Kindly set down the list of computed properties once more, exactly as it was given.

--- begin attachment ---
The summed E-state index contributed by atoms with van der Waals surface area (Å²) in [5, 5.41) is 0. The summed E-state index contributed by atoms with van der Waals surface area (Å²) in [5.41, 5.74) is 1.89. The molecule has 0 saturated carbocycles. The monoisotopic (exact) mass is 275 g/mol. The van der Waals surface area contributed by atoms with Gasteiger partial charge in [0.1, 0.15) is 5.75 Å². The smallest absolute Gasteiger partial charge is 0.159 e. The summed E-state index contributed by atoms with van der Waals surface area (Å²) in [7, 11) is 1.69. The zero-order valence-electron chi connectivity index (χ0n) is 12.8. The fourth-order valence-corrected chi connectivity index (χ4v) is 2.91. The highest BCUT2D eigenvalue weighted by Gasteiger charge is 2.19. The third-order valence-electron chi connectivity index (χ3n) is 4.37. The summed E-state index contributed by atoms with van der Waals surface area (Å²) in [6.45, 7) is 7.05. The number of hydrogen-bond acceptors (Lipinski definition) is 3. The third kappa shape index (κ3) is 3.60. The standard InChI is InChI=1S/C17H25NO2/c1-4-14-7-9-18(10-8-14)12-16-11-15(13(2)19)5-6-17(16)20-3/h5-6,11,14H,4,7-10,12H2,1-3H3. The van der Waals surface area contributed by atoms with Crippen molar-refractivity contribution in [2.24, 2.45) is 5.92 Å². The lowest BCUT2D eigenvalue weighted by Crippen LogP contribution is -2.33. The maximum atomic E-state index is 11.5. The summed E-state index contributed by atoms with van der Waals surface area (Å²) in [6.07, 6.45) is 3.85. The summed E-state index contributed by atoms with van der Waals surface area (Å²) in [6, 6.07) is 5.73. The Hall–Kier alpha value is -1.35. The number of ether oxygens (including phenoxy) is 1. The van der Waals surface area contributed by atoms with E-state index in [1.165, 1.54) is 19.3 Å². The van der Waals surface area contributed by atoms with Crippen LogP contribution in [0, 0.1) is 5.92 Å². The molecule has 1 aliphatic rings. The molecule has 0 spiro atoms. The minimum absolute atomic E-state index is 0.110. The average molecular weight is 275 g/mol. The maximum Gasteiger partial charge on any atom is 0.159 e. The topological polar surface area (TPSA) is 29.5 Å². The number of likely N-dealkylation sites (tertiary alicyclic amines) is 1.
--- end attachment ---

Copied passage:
The summed E-state index contributed by atoms with van der Waals surface area (Å²) in [5, 5.41) is 0. The summed E-state index contributed by atoms with van der Waals surface area (Å²) in [5.41, 5.74) is 1.89. The molecule has 0 saturated carbocycles. The monoisotopic (exact) mass is 275 g/mol. The van der Waals surface area contributed by atoms with Gasteiger partial charge in [0.1, 0.15) is 5.75 Å². The smallest absolute Gasteiger partial charge is 0.159 e. The summed E-state index contributed by atoms with van der Waals surface area (Å²) in [7, 11) is 1.69. The zero-order valence-electron chi connectivity index (χ0n) is 12.8. The fourth-order valence-corrected chi connectivity index (χ4v) is 2.91. The highest BCUT2D eigenvalue weighted by Gasteiger charge is 2.19. The third-order valence-electron chi connectivity index (χ3n) is 4.37. The summed E-state index contributed by atoms with van der Waals surface area (Å²) in [6.45, 7) is 7.05. The number of hydrogen-bond acceptors (Lipinski definition) is 3. The third kappa shape index (κ3) is 3.60. The standard InChI is InChI=1S/C17H25NO2/c1-4-14-7-9-18(10-8-14)12-16-11-15(13(2)19)5-6-17(16)20-3/h5-6,11,14H,4,7-10,12H2,1-3H3. The van der Waals surface area contributed by atoms with Crippen molar-refractivity contribution in [2.24, 2.45) is 5.92 Å². The lowest BCUT2D eigenvalue weighted by Crippen LogP contribution is -2.33. The maximum atomic E-state index is 11.5. The summed E-state index contributed by atoms with van der Waals surface area (Å²) in [6.07, 6.45) is 3.85. The summed E-state index contributed by atoms with van der Waals surface area (Å²) in [6, 6.07) is 5.73. The Hall–Kier alpha value is -1.35. The number of ether oxygens (including phenoxy) is 1. The van der Waals surface area contributed by atoms with E-state index in [1.165, 1.54) is 19.3 Å². The van der Waals surface area contributed by atoms with Crippen LogP contribution in [0, 0.1) is 5.92 Å². The molecule has 1 aliphatic rings. The molecule has 0 spiro atoms. The minimum absolute atomic E-state index is 0.110. The average molecular weight is 275 g/mol. The maximum Gasteiger partial charge on any atom is 0.159 e. The topological polar surface area (TPSA) is 29.5 Å². The number of likely N-dealkylation sites (tertiary alicyclic amines) is 1.